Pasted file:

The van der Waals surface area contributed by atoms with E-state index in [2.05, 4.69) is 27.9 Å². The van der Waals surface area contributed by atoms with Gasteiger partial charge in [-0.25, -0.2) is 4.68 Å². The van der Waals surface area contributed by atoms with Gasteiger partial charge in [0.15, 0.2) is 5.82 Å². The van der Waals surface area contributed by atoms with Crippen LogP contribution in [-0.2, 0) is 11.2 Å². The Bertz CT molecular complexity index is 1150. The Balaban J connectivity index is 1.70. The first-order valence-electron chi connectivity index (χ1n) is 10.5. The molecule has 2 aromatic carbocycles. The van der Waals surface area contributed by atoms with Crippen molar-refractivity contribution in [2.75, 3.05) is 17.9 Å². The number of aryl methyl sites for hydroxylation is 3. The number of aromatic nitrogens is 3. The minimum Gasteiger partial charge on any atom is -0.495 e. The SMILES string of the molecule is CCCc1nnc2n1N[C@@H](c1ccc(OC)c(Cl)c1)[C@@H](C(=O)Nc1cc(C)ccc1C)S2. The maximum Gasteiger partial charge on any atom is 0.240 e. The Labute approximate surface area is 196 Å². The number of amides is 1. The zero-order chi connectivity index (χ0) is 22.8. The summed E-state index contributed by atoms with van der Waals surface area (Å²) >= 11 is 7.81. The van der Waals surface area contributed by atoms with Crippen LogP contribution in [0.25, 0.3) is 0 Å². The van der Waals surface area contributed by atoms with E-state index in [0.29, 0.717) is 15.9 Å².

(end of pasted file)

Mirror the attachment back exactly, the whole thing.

The van der Waals surface area contributed by atoms with E-state index in [2.05, 4.69) is 27.9 Å². The van der Waals surface area contributed by atoms with Gasteiger partial charge in [-0.25, -0.2) is 4.68 Å². The van der Waals surface area contributed by atoms with Gasteiger partial charge in [0.15, 0.2) is 5.82 Å². The van der Waals surface area contributed by atoms with Crippen LogP contribution in [-0.2, 0) is 11.2 Å². The Bertz CT molecular complexity index is 1150. The Balaban J connectivity index is 1.70. The first-order valence-electron chi connectivity index (χ1n) is 10.5. The molecule has 2 aromatic carbocycles. The van der Waals surface area contributed by atoms with Crippen molar-refractivity contribution in [2.75, 3.05) is 17.9 Å². The number of aryl methyl sites for hydroxylation is 3. The number of aromatic nitrogens is 3. The minimum Gasteiger partial charge on any atom is -0.495 e. The SMILES string of the molecule is CCCc1nnc2n1N[C@@H](c1ccc(OC)c(Cl)c1)[C@@H](C(=O)Nc1cc(C)ccc1C)S2. The maximum Gasteiger partial charge on any atom is 0.240 e. The Labute approximate surface area is 196 Å². The number of amides is 1. The zero-order chi connectivity index (χ0) is 22.8. The summed E-state index contributed by atoms with van der Waals surface area (Å²) >= 11 is 7.81. The van der Waals surface area contributed by atoms with Crippen LogP contribution in [0.25, 0.3) is 0 Å². The van der Waals surface area contributed by atoms with E-state index in [0.29, 0.717) is 15.9 Å².